Sex offenders who were convicted prior to 2006 passage of the federal Sex Offender and Registration Notification Act (SORNA) may have grounds to fight or appeal charges of failing to register, as several courts – now including the Eighth Circuit Court of Appeals – have found flaws with the U.S. Attorney General’s period of notification.
SORNA requires those convicted of certain sexual crimes to periodically provide state governments updated contact information, which includes their names and current addresses. This information is then entered into state and federal databases. A convict who knowingly fails to register as required under the law violates 18 U.S.C. 2250(a).
Our Birmingham sex crimes defense lawyers know when the law first passed in 2006, it was not immediately applicable to sex offenders whose convictions were handed down prior. Language in the statute specifically stated it would not be retroactively applied unless and until the U.S. Attorney General exercised rule-making authority that would make it so.
In February 2007, the Attorney General did issue an interim rule that made the statute applicable to those who had been convicted of sex crimes prior to implementation of the law. However, in doing so, he failed to establish a period of promulgation notice and comment, and further overrode the 30-day publication requirement that would otherwise apply because, he stated, there was “good cause” to waive those requirements.
The Attorney General would later say the act had always been applicable to previous offenders. But the U.S. Supreme Court rejected that finding in U.S. v. Reynolds. Subsequently, a number of failure to register convictions against pre-Act offenders in other federal appellate courts have been overturned.
That brings us to the most recent, U.S. v. Brewer , before the Eighth Circuit Court of Appeals. Defendant became a sex offender, required to register under SORNA, due to a sex crime conviction in Hawaii in 1997.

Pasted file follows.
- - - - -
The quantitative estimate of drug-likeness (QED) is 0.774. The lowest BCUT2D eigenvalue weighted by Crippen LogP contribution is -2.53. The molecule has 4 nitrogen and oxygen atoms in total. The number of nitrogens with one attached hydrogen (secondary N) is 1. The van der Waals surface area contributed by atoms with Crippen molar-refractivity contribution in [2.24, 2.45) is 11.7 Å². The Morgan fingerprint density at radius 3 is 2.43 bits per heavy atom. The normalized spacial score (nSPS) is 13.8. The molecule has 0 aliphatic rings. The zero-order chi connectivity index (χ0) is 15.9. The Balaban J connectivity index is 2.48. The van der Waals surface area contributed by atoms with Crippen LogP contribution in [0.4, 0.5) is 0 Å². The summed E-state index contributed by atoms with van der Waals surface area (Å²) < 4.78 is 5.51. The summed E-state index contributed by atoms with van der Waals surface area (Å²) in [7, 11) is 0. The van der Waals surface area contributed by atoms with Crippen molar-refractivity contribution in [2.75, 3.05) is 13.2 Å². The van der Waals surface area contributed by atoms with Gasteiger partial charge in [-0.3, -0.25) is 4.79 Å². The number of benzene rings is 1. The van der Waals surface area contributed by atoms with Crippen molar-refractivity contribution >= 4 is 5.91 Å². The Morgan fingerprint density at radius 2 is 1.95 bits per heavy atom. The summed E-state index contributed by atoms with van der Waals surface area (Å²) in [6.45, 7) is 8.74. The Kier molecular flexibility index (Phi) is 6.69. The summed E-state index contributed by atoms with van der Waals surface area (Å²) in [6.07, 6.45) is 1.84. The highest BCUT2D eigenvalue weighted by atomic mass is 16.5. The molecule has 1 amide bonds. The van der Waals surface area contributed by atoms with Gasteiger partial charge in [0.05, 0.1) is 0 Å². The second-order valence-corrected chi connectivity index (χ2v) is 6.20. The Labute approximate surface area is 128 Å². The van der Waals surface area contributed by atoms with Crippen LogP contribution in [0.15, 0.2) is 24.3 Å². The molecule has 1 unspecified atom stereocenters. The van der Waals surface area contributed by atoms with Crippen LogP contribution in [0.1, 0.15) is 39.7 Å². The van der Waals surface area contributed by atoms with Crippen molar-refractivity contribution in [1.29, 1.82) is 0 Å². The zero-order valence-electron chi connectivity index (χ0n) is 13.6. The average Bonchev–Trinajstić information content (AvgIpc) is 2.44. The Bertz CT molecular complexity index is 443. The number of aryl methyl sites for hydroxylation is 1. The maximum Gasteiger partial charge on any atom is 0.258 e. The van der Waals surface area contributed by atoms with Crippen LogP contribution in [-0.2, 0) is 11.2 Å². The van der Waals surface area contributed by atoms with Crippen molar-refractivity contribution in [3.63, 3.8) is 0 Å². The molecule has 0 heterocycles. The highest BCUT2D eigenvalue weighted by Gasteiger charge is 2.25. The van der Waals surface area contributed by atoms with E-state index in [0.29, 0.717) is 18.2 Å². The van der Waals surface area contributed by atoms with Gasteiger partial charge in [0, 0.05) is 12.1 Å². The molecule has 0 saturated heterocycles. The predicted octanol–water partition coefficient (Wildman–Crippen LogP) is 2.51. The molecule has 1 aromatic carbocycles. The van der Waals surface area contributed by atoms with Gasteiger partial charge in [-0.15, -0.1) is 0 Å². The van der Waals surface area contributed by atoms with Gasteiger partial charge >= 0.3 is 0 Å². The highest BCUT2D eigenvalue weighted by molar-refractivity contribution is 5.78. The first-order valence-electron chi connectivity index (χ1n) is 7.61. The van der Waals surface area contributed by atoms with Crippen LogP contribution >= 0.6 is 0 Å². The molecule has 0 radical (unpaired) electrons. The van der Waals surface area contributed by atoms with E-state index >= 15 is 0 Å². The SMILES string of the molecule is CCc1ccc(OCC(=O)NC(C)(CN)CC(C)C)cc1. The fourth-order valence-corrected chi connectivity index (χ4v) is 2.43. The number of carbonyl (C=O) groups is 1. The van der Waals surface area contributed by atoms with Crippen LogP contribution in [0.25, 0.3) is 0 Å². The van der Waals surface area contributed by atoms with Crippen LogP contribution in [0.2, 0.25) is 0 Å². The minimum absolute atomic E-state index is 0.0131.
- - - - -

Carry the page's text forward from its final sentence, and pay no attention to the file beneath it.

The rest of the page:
At the time of the federal law’s enactment, defendant was residing in South Africa. However, he returned to the U.S. in late 2007 and began living in Arkansas. But he did not register as a sex offender once there. As a result, he was arrested in the spring of 2009 and pleaded guilty several months later.
He served 1.5 years in prison, and was thereafter under an order for 15 years of supervised release. He appealed, requesting his conviction be vacated on the grounds the Attorney General did not have good cause to sidestep legal procedures, and therefore breached the Administrative Procedures Act.
The district court denied his request, and he appealed to the Eighth Circuit panel.
Defendant argued the rule was not effective in his case when he moved from Africa to Arkansas in late 2007 because the interim rule, which made SORNA retroactive, was invalid at that time, and the final rule didn’t become effective until August 2008.
Prosecutors argued that even if the Attorney General lacked good cause, the error was harmless and the conviction should stand. Appellate court disagreed, and remanded the case with instructions to vacate defendant’s conviction.
It’s worth noting two other federal appellate circuits – the Fourth and Eleventh (which covers Alabama) – have held the Attorney General did have good cause to bypass the comment and notice requirements otherwise held in the Administrative Procedures Act. By contrast, the Third, Fifth, Sixth and Ninth appellate circuits have disagreed.